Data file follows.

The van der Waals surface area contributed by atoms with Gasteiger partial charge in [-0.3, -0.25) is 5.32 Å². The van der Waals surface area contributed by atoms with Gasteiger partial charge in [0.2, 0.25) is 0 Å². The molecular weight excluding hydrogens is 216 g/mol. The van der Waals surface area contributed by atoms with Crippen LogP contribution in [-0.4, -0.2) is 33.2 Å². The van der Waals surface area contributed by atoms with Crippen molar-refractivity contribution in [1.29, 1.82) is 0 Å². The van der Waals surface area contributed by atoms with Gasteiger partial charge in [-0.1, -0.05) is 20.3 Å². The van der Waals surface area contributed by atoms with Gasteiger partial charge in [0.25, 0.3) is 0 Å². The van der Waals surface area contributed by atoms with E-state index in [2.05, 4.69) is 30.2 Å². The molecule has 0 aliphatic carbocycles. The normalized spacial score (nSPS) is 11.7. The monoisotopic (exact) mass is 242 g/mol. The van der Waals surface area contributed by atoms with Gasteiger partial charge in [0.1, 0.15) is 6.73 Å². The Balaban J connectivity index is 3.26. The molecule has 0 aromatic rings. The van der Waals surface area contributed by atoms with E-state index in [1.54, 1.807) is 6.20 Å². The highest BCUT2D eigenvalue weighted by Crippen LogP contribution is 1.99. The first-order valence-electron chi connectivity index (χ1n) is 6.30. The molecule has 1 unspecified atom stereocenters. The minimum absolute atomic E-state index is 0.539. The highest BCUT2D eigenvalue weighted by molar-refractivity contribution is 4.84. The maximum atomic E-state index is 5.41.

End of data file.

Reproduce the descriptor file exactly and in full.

The van der Waals surface area contributed by atoms with Gasteiger partial charge in [-0.3, -0.25) is 5.32 Å². The van der Waals surface area contributed by atoms with Gasteiger partial charge in [0.2, 0.25) is 0 Å². The molecular weight excluding hydrogens is 216 g/mol. The van der Waals surface area contributed by atoms with Crippen LogP contribution in [-0.4, -0.2) is 33.2 Å². The van der Waals surface area contributed by atoms with Crippen molar-refractivity contribution in [1.29, 1.82) is 0 Å². The van der Waals surface area contributed by atoms with Gasteiger partial charge in [-0.1, -0.05) is 20.3 Å². The van der Waals surface area contributed by atoms with Gasteiger partial charge in [0.25, 0.3) is 0 Å². The van der Waals surface area contributed by atoms with E-state index in [2.05, 4.69) is 30.2 Å². The molecule has 0 aliphatic carbocycles. The normalized spacial score (nSPS) is 11.7. The monoisotopic (exact) mass is 242 g/mol. The van der Waals surface area contributed by atoms with Gasteiger partial charge in [0.1, 0.15) is 6.73 Å². The Balaban J connectivity index is 3.26. The molecule has 0 aromatic rings. The van der Waals surface area contributed by atoms with E-state index in [1.54, 1.807) is 6.20 Å². The highest BCUT2D eigenvalue weighted by Crippen LogP contribution is 1.99. The first-order valence-electron chi connectivity index (χ1n) is 6.30. The molecule has 1 unspecified atom stereocenters. The minimum absolute atomic E-state index is 0.539. The highest BCUT2D eigenvalue weighted by molar-refractivity contribution is 4.84. The maximum atomic E-state index is 5.41.